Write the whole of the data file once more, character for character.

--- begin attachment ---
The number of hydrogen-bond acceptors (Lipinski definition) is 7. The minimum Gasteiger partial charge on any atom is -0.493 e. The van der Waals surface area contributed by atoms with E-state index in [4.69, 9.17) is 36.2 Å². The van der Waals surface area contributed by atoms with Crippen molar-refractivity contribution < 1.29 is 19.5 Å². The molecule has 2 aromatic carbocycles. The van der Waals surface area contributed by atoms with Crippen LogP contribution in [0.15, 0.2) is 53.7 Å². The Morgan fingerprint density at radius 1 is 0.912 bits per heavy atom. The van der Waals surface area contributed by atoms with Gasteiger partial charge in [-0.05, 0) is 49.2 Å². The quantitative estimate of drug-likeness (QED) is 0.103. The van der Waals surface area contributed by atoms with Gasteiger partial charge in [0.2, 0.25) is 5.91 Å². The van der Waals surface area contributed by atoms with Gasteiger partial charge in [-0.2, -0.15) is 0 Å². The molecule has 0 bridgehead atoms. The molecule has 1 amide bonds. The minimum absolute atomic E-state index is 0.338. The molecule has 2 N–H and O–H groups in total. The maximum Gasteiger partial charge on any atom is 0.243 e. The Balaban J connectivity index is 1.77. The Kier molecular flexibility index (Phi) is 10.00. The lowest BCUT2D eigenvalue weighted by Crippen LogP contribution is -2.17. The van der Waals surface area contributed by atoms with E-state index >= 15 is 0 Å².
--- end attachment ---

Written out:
The number of hydrogen-bond acceptors (Lipinski definition) is 7. The minimum Gasteiger partial charge on any atom is -0.493 e. The van der Waals surface area contributed by atoms with E-state index in [4.69, 9.17) is 36.2 Å². The van der Waals surface area contributed by atoms with Crippen molar-refractivity contribution < 1.29 is 19.5 Å². The molecule has 2 aromatic carbocycles. The van der Waals surface area contributed by atoms with Crippen LogP contribution in [0.15, 0.2) is 53.7 Å². The Morgan fingerprint density at radius 1 is 0.912 bits per heavy atom. The van der Waals surface area contributed by atoms with Gasteiger partial charge in [-0.05, 0) is 49.2 Å². The quantitative estimate of drug-likeness (QED) is 0.103. The van der Waals surface area contributed by atoms with Gasteiger partial charge in [0.2, 0.25) is 5.91 Å². The van der Waals surface area contributed by atoms with Gasteiger partial charge in [-0.2, -0.15) is 0 Å². The molecule has 0 bridgehead atoms. The molecule has 1 amide bonds. The minimum absolute atomic E-state index is 0.338. The molecule has 2 N–H and O–H groups in total. The maximum Gasteiger partial charge on any atom is 0.243 e. The Balaban J connectivity index is 1.77. The Kier molecular flexibility index (Phi) is 10.00. The lowest BCUT2D eigenvalue weighted by Crippen LogP contribution is -2.17. The van der Waals surface area contributed by atoms with E-state index >= 15 is 0 Å².